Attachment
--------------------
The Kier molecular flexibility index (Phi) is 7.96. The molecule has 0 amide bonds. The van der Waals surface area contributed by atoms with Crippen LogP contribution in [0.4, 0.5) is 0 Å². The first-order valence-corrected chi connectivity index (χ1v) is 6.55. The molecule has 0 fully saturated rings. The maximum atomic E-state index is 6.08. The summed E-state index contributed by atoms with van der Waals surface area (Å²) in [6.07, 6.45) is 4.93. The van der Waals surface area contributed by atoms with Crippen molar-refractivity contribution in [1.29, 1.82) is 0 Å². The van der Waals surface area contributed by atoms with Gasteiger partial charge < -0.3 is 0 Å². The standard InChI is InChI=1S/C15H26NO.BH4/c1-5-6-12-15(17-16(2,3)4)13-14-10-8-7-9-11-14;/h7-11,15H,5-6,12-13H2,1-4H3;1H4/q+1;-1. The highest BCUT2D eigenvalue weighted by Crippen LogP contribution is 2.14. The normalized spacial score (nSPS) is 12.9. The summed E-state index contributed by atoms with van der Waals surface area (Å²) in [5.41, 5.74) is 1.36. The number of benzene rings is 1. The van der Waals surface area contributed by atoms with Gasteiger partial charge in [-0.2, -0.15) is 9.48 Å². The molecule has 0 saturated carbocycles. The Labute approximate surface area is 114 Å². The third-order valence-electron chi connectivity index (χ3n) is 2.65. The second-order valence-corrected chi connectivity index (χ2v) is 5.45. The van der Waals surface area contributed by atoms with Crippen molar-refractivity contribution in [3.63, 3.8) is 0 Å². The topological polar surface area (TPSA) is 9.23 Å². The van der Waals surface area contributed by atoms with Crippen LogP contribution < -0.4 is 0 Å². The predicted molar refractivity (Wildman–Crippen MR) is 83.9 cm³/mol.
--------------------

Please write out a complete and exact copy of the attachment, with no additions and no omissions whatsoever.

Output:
The Kier molecular flexibility index (Phi) is 7.96. The molecule has 0 amide bonds. The van der Waals surface area contributed by atoms with Crippen LogP contribution in [0.4, 0.5) is 0 Å². The first-order valence-corrected chi connectivity index (χ1v) is 6.55. The molecule has 0 fully saturated rings. The maximum atomic E-state index is 6.08. The summed E-state index contributed by atoms with van der Waals surface area (Å²) in [6.07, 6.45) is 4.93. The van der Waals surface area contributed by atoms with Crippen molar-refractivity contribution in [1.29, 1.82) is 0 Å². The van der Waals surface area contributed by atoms with Gasteiger partial charge < -0.3 is 0 Å². The standard InChI is InChI=1S/C15H26NO.BH4/c1-5-6-12-15(17-16(2,3)4)13-14-10-8-7-9-11-14;/h7-11,15H,5-6,12-13H2,1-4H3;1H4/q+1;-1. The highest BCUT2D eigenvalue weighted by Crippen LogP contribution is 2.14. The normalized spacial score (nSPS) is 12.9. The summed E-state index contributed by atoms with van der Waals surface area (Å²) in [5.41, 5.74) is 1.36. The number of benzene rings is 1. The van der Waals surface area contributed by atoms with Gasteiger partial charge in [-0.2, -0.15) is 9.48 Å². The molecule has 0 saturated carbocycles. The Labute approximate surface area is 114 Å². The third-order valence-electron chi connectivity index (χ3n) is 2.65. The second-order valence-corrected chi connectivity index (χ2v) is 5.45. The van der Waals surface area contributed by atoms with Crippen molar-refractivity contribution in [3.63, 3.8) is 0 Å². The topological polar surface area (TPSA) is 9.23 Å². The van der Waals surface area contributed by atoms with Crippen LogP contribution < -0.4 is 0 Å². The predicted molar refractivity (Wildman–Crippen MR) is 83.9 cm³/mol.